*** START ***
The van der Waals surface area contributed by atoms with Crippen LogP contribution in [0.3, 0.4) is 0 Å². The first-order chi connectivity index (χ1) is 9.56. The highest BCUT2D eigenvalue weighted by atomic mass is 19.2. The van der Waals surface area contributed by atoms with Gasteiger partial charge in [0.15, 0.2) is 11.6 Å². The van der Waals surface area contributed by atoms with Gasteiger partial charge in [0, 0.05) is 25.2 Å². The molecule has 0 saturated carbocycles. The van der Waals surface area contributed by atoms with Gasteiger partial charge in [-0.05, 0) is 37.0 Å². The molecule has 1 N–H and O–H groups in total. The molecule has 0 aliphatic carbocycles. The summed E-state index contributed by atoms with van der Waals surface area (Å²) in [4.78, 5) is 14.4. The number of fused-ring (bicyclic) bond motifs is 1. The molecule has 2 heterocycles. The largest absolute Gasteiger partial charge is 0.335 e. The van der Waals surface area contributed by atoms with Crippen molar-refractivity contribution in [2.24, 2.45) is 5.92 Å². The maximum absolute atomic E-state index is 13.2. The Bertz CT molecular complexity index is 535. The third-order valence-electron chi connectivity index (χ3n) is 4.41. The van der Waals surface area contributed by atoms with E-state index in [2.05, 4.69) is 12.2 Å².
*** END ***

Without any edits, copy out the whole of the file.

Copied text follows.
The van der Waals surface area contributed by atoms with Crippen LogP contribution in [0.3, 0.4) is 0 Å². The first-order chi connectivity index (χ1) is 9.56. The highest BCUT2D eigenvalue weighted by atomic mass is 19.2. The van der Waals surface area contributed by atoms with Gasteiger partial charge in [0.15, 0.2) is 11.6 Å². The van der Waals surface area contributed by atoms with Gasteiger partial charge in [0, 0.05) is 25.2 Å². The molecule has 0 saturated carbocycles. The van der Waals surface area contributed by atoms with Gasteiger partial charge in [-0.05, 0) is 37.0 Å². The molecule has 1 N–H and O–H groups in total. The molecule has 0 aliphatic carbocycles. The summed E-state index contributed by atoms with van der Waals surface area (Å²) in [4.78, 5) is 14.4. The number of fused-ring (bicyclic) bond motifs is 1. The molecule has 2 heterocycles. The largest absolute Gasteiger partial charge is 0.335 e. The van der Waals surface area contributed by atoms with Crippen molar-refractivity contribution in [2.24, 2.45) is 5.92 Å². The maximum absolute atomic E-state index is 13.2. The Bertz CT molecular complexity index is 535. The third-order valence-electron chi connectivity index (χ3n) is 4.41. The van der Waals surface area contributed by atoms with E-state index in [2.05, 4.69) is 12.2 Å².